a. medulla oblongata: a continuation of the spinal cord, forming the inferior portion of the brain stem. All
ascending tracts (sensory) and descending tracts (motor) connect the s.c. and the brain.
( tract: bundle of neuron fibers within the CNS). The M.O. is an area where DECUSSATION of tracts occurs
= crossing over from right to left and left to right. This allows for CONTRALATERAL CONTROL of body.
M.O. is involved with many INVOLUNTARY FUNCTIONS. There are clusters
of gray matter within the white matter. These gray area concentrations are called NUCLEI and each are
composed mostly of cell bodies.
Examples: a. Cardiovascular center - regulates rate and force of heartbeat and diameter of vessels.
b. Medullary rhythmicity center - adjusts rhythm of breathing. In 1950s = During the polio
epidemic, before the development of the vaccine, many ended up on respirators because the polio virus
targets the respiratory center of the medulla.
c. vomiting center, coughing center. sneezing center, hiccuping center b. pons: ( bridge) This is an area that connects medulla to other portions of the brain.It is composed of
c. midbrain = cerebral peduncles + corpora quadragemina +nuclei
1.cerebral peduncles: fiber tracts that takes information to the brain.
2.corpora quadragemina: 4 bodies on the posterior side of brain. The 2 superior bumps are the
SUPERIOR COLICULI, involved with reflex movements of the eyes, head and neck in response to visual
stimuli. The 2 INFERIOR COLICULI are involved with reflex movement of the head in response to auditory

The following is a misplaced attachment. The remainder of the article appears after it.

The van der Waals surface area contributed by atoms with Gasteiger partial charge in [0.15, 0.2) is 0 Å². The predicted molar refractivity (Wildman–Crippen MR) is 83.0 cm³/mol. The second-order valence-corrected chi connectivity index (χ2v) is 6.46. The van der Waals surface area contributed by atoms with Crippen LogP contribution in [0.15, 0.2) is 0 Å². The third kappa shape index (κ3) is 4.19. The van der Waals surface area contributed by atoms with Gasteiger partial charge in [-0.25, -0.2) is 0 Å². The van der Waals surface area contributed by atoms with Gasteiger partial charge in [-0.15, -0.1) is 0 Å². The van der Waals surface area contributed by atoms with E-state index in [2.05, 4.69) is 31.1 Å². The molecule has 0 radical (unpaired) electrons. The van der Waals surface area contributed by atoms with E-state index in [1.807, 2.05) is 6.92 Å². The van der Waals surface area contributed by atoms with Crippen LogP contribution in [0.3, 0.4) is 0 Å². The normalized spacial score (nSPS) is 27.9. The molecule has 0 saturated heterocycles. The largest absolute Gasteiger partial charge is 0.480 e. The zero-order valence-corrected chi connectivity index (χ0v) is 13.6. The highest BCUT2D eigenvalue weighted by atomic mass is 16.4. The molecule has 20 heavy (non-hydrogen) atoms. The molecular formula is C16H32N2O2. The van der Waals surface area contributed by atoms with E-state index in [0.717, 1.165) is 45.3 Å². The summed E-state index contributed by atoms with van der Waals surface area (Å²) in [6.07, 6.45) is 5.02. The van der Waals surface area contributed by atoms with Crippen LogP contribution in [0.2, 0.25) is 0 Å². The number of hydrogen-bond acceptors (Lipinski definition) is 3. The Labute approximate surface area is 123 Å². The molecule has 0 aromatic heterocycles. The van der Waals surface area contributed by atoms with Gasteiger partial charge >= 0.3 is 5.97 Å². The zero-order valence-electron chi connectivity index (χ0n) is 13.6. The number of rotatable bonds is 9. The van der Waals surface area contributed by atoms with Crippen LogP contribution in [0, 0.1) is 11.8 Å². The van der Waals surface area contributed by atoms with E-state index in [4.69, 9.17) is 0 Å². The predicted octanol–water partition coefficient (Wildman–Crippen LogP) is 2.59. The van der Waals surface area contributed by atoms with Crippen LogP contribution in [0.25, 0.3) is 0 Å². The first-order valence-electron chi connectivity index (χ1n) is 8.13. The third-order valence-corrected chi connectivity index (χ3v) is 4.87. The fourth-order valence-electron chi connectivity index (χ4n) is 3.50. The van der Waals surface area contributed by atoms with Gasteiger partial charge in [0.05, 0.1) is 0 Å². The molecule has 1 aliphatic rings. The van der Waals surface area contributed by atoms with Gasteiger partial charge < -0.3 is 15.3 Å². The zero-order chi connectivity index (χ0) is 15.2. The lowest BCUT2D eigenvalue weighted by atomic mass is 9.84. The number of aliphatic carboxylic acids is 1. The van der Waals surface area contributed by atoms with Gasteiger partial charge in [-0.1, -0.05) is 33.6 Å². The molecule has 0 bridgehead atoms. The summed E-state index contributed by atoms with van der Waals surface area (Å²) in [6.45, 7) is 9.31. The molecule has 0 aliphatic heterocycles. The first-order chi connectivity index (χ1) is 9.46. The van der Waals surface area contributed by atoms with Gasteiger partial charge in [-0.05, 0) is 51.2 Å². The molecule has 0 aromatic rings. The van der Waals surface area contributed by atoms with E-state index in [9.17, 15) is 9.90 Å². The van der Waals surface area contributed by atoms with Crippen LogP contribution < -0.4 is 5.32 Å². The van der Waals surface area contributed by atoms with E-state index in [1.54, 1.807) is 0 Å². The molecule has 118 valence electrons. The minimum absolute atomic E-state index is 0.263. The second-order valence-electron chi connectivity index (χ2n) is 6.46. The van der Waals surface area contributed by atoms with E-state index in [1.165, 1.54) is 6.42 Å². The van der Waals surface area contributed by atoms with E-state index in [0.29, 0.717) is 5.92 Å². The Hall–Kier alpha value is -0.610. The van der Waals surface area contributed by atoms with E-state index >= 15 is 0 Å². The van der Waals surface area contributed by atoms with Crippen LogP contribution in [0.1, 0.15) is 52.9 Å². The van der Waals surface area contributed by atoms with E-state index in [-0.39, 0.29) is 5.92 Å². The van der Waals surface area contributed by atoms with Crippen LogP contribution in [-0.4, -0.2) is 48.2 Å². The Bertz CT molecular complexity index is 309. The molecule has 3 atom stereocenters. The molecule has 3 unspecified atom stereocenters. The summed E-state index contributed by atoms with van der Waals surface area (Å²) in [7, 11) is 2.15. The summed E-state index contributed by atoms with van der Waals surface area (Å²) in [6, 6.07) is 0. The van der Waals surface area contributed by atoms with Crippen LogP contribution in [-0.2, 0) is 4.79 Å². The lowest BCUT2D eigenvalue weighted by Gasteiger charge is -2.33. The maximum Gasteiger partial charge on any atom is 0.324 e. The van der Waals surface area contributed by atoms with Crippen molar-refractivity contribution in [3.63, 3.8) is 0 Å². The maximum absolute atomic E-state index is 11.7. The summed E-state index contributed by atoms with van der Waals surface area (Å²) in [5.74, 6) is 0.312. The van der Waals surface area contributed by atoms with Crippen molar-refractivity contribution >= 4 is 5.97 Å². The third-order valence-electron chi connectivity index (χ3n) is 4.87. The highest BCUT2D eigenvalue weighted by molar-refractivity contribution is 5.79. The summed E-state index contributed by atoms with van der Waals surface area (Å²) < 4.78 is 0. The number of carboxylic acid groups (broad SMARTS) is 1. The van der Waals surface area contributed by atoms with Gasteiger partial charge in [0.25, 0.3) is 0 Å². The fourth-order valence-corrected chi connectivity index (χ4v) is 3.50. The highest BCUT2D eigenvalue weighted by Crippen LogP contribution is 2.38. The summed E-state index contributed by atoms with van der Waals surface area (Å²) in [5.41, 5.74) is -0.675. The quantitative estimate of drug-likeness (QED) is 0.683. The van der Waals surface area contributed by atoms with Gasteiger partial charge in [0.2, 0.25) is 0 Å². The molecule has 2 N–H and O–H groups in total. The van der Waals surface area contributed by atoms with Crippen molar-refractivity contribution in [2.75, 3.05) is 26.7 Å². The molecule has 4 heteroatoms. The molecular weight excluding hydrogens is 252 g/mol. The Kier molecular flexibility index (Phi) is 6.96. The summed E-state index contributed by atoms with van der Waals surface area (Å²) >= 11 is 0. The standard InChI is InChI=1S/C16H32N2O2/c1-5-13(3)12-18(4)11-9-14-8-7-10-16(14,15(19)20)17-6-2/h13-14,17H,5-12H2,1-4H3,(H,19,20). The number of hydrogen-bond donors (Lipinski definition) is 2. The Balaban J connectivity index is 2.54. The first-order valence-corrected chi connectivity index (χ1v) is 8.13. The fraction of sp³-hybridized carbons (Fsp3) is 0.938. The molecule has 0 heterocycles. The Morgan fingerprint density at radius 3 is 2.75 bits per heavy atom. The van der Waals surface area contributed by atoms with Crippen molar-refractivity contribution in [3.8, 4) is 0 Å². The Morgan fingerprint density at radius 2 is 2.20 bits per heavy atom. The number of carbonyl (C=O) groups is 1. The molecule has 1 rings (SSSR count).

3. nuclei example: SUBSTANTIA NIGRA – involved with maintaining muscle tone and coordinating
movements. The major pathology of this area is PARKINSON ’S DISEASE. Parkinson’s is characterized by
tremor of extremities and head as well as rigidity of muscles. DOPAMINE is a inhibitory neurotransmitter,
which is produced by the substantia nigra. The level decreases with Parkinson ’s disease because the cells of
the nuclei degenerate. It can be treated by administering a precursor of dopamine – L-dopa. Stem cell
transplantation from fetal and adult brains is also being investigated. Administering dopamine is not helpful
because it cannot cross the blood-brain barrier. The L-Dopa that is administered will be able to cross the
BBB and be converted into dopamine by CNS neurons. BRAIN STEM BRAIN STEM CRANIAL NERVES DIENCEPHALON 2. DIENCEPHALON: areas surrounding the 3rd ventricle.
Includes thalamus and hypothalamus, as well as the pineal
a. thalamus: principal relay area for sensory input going to the
cerebral cortex for interpretation.
Also important in learning, awareness, strong emotions like fear
and rage. It is composed of many nuclei
b. hypothalamus: located inferior to the thalamus. Has many
nuclei and very important to maintaining homeostasis. There
are centers that deal with rage, aggression, thirst, hunger, body
temperature, pleasure, feeling of fullness after a meal etc. This
area is extremely important in regulation of hormones.
c. pineal gland: gland found inside of the brain, the size of a
pea. Secretes the hormone MELATONIN, and therefore is an
endocrine gland. Seems to be involved with the wake – sleep
cycle and perhaps the onset of puberty. DIENCEPHALON CEREBELLUM 3. CEREBELLUM: Occupies the lower posterior
aspect of the brain. Each cerebellular lobe is
connected by the VERMIS, an area in the center that
resembles a worm. The unusual arrangement of white
and gray matter resemble a tree and is referred to as
the ARBOR VITAE, the tree of life. The main function